Man's duty to protect woman…

I stumbled onto our government’s Selective Service website this morning. When I was 18 years old I was required to register for selective service (the draft). Registration is still required for all young men in the US, but it is only a matter of time before women are included in the same requirement. Why is this? Read this page of the Selective Services website and the trajectory and sentiment of the armed forces should be obvious to you.

When these issues were debated in the 1990s, the stated reason women were not required to register for the draft was that they were restricted from serving in positions in the military that involved “direct ground combat.” In 2013, a unanimous recommendation by the Joint Chiefs of Staff called upon all military branches to “eliminate all unnecessary gender-based barriers to service.” This work is intended to be completed by January 1, 2016 and will result in the removal of any barrier to women being conscripted into combat positions in the military.

This direction is a shameful abdication of man’s calling to cultivate and to keep (Gen. 2:15) those weaker vessels (1 Peter 3:7) entrusted to his care… Continue reading

Oh, the irony…

I have sometimes made use of a very notable place in Peter, concerning Sarah: Sarah had a speech to her husband in Genesis 18:12, she called her husband lord. There was only that one good word in a bad, unbelieving speech; but yet when the Apostle mentions that speech in 1 Peter 3:6, the Holy Ghost leaves all the bad, and commends her for calling her husband ‘lord’, for putting a reverent title upon her husband. Thus how graciously God deals with us! If there is but one good word among a great many ill, what an interpretation God makes!

-Jeremiah Burroughs, The Rare Jewel of Christian Contentment

The end justifies the means (our "local" #giftedcommunicator, part 2)…

NewSpringBuildingThe numbers-obsessed evangelical church will do anything to produce results—and those results are understood to be only and always the blessing of God. Stephen Furtick, pastor of Charlotte’s Elevation Church, revealed the magic behind the massive number of “spontaneous” baptisms at his church: put 15 planted people in the audience who quickly rise up just after he gives a call for people to come forward during the service. Here’s the plan of attack, outlined in “Spontaneous Baptisms How-To Guide“:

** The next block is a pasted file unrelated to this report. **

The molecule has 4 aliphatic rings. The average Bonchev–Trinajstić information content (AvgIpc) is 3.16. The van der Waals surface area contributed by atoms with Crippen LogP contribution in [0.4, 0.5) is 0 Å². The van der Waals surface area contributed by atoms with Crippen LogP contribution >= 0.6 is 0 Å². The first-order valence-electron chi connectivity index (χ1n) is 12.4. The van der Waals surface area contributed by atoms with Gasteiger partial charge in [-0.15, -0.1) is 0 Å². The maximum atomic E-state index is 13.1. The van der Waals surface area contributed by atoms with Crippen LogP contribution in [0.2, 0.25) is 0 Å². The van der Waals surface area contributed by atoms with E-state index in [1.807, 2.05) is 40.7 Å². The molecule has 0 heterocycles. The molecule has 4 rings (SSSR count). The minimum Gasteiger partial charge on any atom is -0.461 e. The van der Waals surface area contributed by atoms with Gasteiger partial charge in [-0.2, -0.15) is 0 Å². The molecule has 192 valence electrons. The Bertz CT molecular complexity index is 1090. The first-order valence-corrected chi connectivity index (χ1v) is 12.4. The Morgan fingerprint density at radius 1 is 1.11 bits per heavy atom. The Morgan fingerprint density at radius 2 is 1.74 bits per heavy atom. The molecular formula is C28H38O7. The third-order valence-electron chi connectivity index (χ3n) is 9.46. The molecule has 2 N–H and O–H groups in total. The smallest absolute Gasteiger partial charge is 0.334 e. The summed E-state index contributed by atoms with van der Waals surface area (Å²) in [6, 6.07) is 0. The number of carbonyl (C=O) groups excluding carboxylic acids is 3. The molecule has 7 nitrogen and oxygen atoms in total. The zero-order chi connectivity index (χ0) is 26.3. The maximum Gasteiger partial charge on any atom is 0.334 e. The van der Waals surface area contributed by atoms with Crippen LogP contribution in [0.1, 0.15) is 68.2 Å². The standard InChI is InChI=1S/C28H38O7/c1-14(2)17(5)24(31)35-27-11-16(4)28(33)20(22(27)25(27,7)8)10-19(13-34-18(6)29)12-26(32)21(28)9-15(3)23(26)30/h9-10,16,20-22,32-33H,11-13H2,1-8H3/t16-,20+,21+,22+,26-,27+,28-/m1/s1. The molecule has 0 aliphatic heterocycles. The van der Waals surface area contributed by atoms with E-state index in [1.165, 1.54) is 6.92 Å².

Screen Shot 2014-09-03 at 8.56.36 AMWhen this came to light was Furtick ashamed or repentant? Of course not. Out came the explanations (denials and indignation)…

When they started talking this week on the news about our baptisms, I got hot. Yes, sir. I got hot. They were saying that we manipulate our baptisms, that we have people planted in the audience who pretend to go get baptized. For the record, we have never planted anybody in our church to pretend to be baptized. I am too scared of God to do something like that. Please. Please. … And to take the fact that we have volunteers who get up and lead the way so that people know where to go and to act as if they were pretending to be baptized and to negate the sincere faith decision of precious people who had one of the most meaningful experiences of their life, that’s just sick.

Essentially what he is saying is that none of the 15 plants were actually baptized. They certainly did make people think they were going forward to get baptized. It’s manipulation and Elevation Church continues to practice and promote it. It results in people having “one of the most meaningful experiences of their life” and so a little dishonesty is not so bad. The end justifies the means.

Then there is this which is worse… Continue reading